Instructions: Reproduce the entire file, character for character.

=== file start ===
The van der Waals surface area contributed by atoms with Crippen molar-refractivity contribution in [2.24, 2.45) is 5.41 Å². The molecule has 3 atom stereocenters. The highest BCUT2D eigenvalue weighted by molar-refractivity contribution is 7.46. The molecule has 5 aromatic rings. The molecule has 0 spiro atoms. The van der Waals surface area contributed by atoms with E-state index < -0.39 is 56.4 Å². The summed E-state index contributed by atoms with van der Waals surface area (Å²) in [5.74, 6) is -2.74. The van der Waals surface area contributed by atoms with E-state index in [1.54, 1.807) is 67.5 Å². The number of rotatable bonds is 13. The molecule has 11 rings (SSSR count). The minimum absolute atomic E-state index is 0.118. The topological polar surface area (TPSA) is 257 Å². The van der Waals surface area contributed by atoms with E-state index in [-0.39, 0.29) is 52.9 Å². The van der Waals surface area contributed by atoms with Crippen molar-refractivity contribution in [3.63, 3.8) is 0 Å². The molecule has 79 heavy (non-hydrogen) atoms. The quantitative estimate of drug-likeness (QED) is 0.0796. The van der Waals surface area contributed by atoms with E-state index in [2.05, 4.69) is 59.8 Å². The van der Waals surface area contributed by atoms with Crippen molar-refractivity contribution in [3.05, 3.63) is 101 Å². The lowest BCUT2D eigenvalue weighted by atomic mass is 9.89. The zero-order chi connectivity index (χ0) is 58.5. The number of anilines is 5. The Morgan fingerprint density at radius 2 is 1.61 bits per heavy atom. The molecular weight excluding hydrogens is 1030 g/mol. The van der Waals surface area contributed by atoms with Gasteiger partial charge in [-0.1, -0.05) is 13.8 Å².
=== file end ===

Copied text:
The van der Waals surface area contributed by atoms with Crippen molar-refractivity contribution in [2.24, 2.45) is 5.41 Å². The molecule has 3 atom stereocenters. The highest BCUT2D eigenvalue weighted by molar-refractivity contribution is 7.46. The molecule has 5 aromatic rings. The molecule has 0 spiro atoms. The van der Waals surface area contributed by atoms with E-state index < -0.39 is 56.4 Å². The summed E-state index contributed by atoms with van der Waals surface area (Å²) in [5.74, 6) is -2.74. The van der Waals surface area contributed by atoms with E-state index in [1.54, 1.807) is 67.5 Å². The number of rotatable bonds is 13. The molecule has 11 rings (SSSR count). The minimum absolute atomic E-state index is 0.118. The topological polar surface area (TPSA) is 257 Å². The van der Waals surface area contributed by atoms with E-state index in [-0.39, 0.29) is 52.9 Å². The van der Waals surface area contributed by atoms with Crippen molar-refractivity contribution in [3.63, 3.8) is 0 Å². The molecule has 79 heavy (non-hydrogen) atoms. The quantitative estimate of drug-likeness (QED) is 0.0796. The van der Waals surface area contributed by atoms with E-state index in [2.05, 4.69) is 59.8 Å². The van der Waals surface area contributed by atoms with Crippen molar-refractivity contribution in [3.05, 3.63) is 101 Å². The lowest BCUT2D eigenvalue weighted by atomic mass is 9.89. The zero-order chi connectivity index (χ0) is 58.5. The number of anilines is 5. The Morgan fingerprint density at radius 2 is 1.61 bits per heavy atom. The molecular weight excluding hydrogens is 1030 g/mol. The van der Waals surface area contributed by atoms with Gasteiger partial charge in [-0.1, -0.05) is 13.8 Å².